4. This is a great reminder we need to consider cultural differences before we make assumptions about behaviors.

    I once had an employee who would never look me in the eye when communicating. I wondered what he was hiding until I learned his behavior was based upon a cultural upbringing.

    Even generational differencing may result in different behaviors and attitudes – that was actually my MA thesis topic

    Awesome post, Dan!

    • Great example Bill, knowing a person’s background might help us know why they might do someone of the things they are doing. Thank you for taking the time to read and add to the topic.

  5. Great reminder Dan. It is so important to meet others where they are at. When we take the time to get to know them and there background it makes meaningful relationships possible.

  6. Hi Dan,

    Wonderful post, my friend!

    I could really resonate with your point about becoming knowedgable. When we expand our horizons and raise our awareness of different people and cultures, it really does extend our reach in the world. We can relate more to different people, which in turn, as you say, will help us to lead diverse people.

    Thank you.

    • Thank you Hiten, I’m glad you enjoyed it.

      So true, often tough, getting outside of our comfort zone can be a challenge. Thank you for adding to the discussion.

  7. I think your point about learning other cultures is very important. Often we think we understand other cultures, but we may only have a superficial knowledge of it. When I got my Master’s degree, part of the study was to learn about another culture in-depth. I had to learn about Somalis since they are a big community where I was living. So I read up on them, studied their culture and history and even interviewed a Somali community leader to learn more. It was eye-opening. If you want to lead other people, you have to know what they’re all about.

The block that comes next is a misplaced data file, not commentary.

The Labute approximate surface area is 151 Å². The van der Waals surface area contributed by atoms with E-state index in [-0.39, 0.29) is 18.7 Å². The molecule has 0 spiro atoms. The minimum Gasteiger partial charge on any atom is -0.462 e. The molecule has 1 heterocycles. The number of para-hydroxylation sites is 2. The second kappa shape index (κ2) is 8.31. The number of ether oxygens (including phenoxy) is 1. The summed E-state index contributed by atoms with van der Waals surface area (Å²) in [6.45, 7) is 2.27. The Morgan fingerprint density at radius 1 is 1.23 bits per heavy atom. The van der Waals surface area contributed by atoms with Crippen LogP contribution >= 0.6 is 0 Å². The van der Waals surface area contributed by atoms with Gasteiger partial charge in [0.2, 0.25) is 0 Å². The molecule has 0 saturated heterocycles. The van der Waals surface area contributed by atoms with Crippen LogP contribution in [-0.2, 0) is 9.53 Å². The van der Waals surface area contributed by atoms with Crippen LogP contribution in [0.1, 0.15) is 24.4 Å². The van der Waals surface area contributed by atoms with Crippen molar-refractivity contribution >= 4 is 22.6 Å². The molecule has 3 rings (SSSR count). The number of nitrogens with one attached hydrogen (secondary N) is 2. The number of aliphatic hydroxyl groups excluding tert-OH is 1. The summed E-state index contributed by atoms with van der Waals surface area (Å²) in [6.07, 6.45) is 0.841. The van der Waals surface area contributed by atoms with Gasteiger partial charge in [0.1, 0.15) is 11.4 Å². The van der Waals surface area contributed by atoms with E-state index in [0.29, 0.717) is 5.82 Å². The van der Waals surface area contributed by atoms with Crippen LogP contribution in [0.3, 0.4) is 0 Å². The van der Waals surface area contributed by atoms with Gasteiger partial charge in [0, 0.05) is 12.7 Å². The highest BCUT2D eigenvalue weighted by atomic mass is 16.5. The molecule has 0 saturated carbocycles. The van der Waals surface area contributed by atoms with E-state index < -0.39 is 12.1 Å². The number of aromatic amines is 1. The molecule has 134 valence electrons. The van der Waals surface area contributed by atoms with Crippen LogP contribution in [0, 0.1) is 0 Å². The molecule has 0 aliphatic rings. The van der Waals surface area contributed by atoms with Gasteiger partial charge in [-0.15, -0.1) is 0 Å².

• Hi Steve,

      What a great opportunity. That’s great that you had to study a culture in-depth to get your Master’s degree. I’m sure you learned a wealth of information about that culture. Thank you for adding to the discussion.

  8. You’re absolutely right Dan, in fact I’d say if you have more than 2 people in one place you have diversity. Diversity should be very healthy for an organization as long as there is unity on the core values and goals. I’ve found myself at times complaining to myself about a coworker who had a different idea or opinion from me but then I have to remind myself that this is actually the strength of our organization and it could be that my opinion is not quite as amazing as I think it is.

    • I agree, two or more people are diverse. Great points about it being in every organization. We have to be diversified to be able to influence those around us. Thank you for reading and adding to the discussion.

  9. I enjoyed the post Dan.

    I think the biggest part of leading a diverse group is simply spending time together outside of a work setting.

    While in college, I once attended a Catholic mass with a dear friend. Being Protestant, it was completely outside of my comfort zone.

    But a gained an entirely new perspective on my church and gained a deeper respect from my friend. It was a win-win situation.

    • Hello Larry,

      First off, it’s great to hear from you. That must have been a great experience, I like your mindset about it being a “win-win situation.” I think we all should be willing to do the same thing. Thank you for sharing.

  10. I like what you say about getting to know people, valuing who they are as individuals. One should never expect others to listen to them if they are not first willing to listen.

    Great post.

  11. I’ve made a sport out of trying to figure out the personality types of each individual according to the DISC profile and Myers-Briggs. There is so much diversity within our personalities, and learning the different personality types can help us determine how best to communicate within each individual relationship.

  12. I know I say the same thing repeatedly, but I’m going with empathy again. We need to truly understand others’ backgrounds and circumstances and support them as fully as possible.